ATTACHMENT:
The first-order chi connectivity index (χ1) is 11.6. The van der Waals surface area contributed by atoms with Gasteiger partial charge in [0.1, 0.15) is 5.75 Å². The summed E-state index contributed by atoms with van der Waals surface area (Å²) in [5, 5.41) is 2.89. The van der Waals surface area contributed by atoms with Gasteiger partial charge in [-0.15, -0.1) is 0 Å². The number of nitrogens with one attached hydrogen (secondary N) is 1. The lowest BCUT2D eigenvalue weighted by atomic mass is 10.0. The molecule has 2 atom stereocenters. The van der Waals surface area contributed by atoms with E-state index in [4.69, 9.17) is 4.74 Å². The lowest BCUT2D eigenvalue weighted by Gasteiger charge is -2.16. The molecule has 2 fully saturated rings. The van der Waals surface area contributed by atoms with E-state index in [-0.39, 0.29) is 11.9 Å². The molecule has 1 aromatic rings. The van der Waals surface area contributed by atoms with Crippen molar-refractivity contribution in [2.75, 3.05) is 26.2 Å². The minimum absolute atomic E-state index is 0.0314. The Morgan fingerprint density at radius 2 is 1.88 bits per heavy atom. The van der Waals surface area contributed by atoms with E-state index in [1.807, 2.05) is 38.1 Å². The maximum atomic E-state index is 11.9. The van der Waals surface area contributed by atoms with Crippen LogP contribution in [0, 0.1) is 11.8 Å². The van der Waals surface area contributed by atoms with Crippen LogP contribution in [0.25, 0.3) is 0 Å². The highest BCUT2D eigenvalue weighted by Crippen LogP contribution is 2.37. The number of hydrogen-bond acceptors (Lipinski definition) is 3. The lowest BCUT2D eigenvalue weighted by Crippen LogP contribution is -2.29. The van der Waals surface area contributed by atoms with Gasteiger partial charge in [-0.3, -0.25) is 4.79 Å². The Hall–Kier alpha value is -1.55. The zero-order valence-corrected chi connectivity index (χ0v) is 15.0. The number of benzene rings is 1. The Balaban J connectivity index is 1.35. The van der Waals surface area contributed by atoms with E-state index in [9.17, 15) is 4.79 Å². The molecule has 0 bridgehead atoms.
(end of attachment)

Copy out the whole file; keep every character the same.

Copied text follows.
The first-order chi connectivity index (χ1) is 11.6. The van der Waals surface area contributed by atoms with Gasteiger partial charge in [0.1, 0.15) is 5.75 Å². The summed E-state index contributed by atoms with van der Waals surface area (Å²) in [5, 5.41) is 2.89. The van der Waals surface area contributed by atoms with Gasteiger partial charge in [-0.15, -0.1) is 0 Å². The number of nitrogens with one attached hydrogen (secondary N) is 1. The lowest BCUT2D eigenvalue weighted by atomic mass is 10.0. The molecule has 2 atom stereocenters. The van der Waals surface area contributed by atoms with E-state index in [4.69, 9.17) is 4.74 Å². The lowest BCUT2D eigenvalue weighted by Gasteiger charge is -2.16. The molecule has 2 fully saturated rings. The van der Waals surface area contributed by atoms with E-state index in [-0.39, 0.29) is 11.9 Å². The molecule has 1 aromatic rings. The van der Waals surface area contributed by atoms with Crippen molar-refractivity contribution in [2.75, 3.05) is 26.2 Å². The minimum absolute atomic E-state index is 0.0314. The Morgan fingerprint density at radius 2 is 1.88 bits per heavy atom. The van der Waals surface area contributed by atoms with E-state index in [1.807, 2.05) is 38.1 Å². The maximum atomic E-state index is 11.9. The van der Waals surface area contributed by atoms with Crippen LogP contribution in [0, 0.1) is 11.8 Å². The van der Waals surface area contributed by atoms with Crippen LogP contribution in [0.25, 0.3) is 0 Å². The highest BCUT2D eigenvalue weighted by Crippen LogP contribution is 2.37. The number of hydrogen-bond acceptors (Lipinski definition) is 3. The lowest BCUT2D eigenvalue weighted by Crippen LogP contribution is -2.29. The van der Waals surface area contributed by atoms with Gasteiger partial charge in [-0.3, -0.25) is 4.79 Å². The Hall–Kier alpha value is -1.55. The zero-order valence-corrected chi connectivity index (χ0v) is 15.0. The number of benzene rings is 1. The Balaban J connectivity index is 1.35. The van der Waals surface area contributed by atoms with E-state index in [9.17, 15) is 4.79 Å². The molecule has 0 bridgehead atoms.